The survey, complied by local human resources organization The QTI Group, reveals the majority of the employers surveyed do not plan to make major employment changes.
However, these statistics change when looking at specific industries.
Manufacturing accounted for the industry projecting the most layoffs while bio-tech, healthcare, and insurance projected more stability and growth.
Other employers are looking to attrition to help avoid lay-offs.
Marshall Heyworth, COO of QTI Consulting, said, "last month, Business Week ranked Madison 4th in a list of top cities to ride out the recession. Even with relatively low unemployment, and the security of government and university sectors, for employers in the manufacturing sector or other industries hit by this downturn there is not a lot of comfort in that ranking".
When employers were asked about salary increases for 2009, 36% indicated they adjusted their original salary increase budget downward due to the changes in the economy with the average increase in salary budget at only 3%.
Approximately 1/3 of the respondents stated that this salary budget increase will focus on key talent.
According to QTI Human Resources Consultant Matt Shefchik, "with the economy, employers will also look to incent key talent by strengthening the link between pay and performance, and focus on sales force effectiveness."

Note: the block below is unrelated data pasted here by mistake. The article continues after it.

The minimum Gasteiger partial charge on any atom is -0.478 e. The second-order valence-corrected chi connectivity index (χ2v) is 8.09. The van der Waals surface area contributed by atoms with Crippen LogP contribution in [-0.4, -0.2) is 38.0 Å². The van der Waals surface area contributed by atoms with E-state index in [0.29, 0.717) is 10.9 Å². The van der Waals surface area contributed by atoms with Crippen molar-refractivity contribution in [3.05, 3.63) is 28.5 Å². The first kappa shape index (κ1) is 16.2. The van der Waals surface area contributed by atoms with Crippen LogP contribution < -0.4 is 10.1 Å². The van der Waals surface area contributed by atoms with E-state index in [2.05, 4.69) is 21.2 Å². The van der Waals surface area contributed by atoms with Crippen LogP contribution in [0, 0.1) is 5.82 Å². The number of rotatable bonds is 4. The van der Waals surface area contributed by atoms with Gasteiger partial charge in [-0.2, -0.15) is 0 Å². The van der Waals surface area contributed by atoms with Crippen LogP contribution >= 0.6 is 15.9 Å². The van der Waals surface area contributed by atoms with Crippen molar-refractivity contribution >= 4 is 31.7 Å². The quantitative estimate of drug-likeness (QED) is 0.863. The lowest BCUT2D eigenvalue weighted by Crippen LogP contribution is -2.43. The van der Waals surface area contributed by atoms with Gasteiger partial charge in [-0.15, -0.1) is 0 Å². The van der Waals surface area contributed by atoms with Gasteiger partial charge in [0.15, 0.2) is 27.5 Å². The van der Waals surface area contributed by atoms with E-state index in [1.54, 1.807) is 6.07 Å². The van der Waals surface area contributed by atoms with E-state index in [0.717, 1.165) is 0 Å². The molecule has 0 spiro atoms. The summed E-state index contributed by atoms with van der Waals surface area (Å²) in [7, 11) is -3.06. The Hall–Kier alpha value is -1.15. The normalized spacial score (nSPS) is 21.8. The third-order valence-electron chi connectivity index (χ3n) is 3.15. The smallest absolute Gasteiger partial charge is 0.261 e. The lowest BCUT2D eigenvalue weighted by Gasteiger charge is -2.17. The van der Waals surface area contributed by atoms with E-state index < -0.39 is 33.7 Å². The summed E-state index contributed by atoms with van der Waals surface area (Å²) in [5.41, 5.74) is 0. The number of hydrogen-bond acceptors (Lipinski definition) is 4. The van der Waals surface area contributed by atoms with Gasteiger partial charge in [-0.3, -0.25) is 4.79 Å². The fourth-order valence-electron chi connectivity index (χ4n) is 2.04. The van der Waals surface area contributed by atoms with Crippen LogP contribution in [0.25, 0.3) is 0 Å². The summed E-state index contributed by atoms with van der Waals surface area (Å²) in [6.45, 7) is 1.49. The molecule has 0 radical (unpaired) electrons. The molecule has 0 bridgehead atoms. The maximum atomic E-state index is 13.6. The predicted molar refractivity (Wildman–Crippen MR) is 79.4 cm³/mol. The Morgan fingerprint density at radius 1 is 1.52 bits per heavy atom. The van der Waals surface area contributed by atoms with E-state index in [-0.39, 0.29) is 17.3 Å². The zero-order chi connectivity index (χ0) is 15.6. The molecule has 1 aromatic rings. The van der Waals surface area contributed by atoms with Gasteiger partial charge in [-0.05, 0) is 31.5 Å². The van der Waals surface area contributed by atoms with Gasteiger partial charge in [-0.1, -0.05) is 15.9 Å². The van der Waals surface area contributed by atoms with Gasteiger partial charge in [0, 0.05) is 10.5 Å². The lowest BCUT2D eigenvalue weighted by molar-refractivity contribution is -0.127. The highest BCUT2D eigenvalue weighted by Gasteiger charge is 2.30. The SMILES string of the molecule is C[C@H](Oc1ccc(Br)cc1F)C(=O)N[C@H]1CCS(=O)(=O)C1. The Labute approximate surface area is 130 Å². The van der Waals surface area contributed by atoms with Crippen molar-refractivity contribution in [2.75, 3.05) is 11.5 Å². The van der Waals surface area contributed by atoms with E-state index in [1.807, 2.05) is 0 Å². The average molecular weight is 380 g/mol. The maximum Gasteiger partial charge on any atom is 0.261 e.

He also states that improved training and development of existing staff rated high for businesses across all industry sectors as they look for cost-saving efficiency measures in 2009.
Of those employers who project hiring needs in 2009, they are giving it forethought and expect their hiring to focus on those positions that require specialty skill sets.
Roughly a quarter of surveyed employers plan to hire temporary or part-time employees instead of full-time employees in 2009.
This illustrates the cautiousness of Dane County employers as the wait to see how and when the economy will turn.
Heyworth sums up the survey results by saying he "believes Dane County is well positioned for this downturn, but as you can see from the survey, a majority of organizations are cautious and looking at all ways they can hedge their investment in human resources."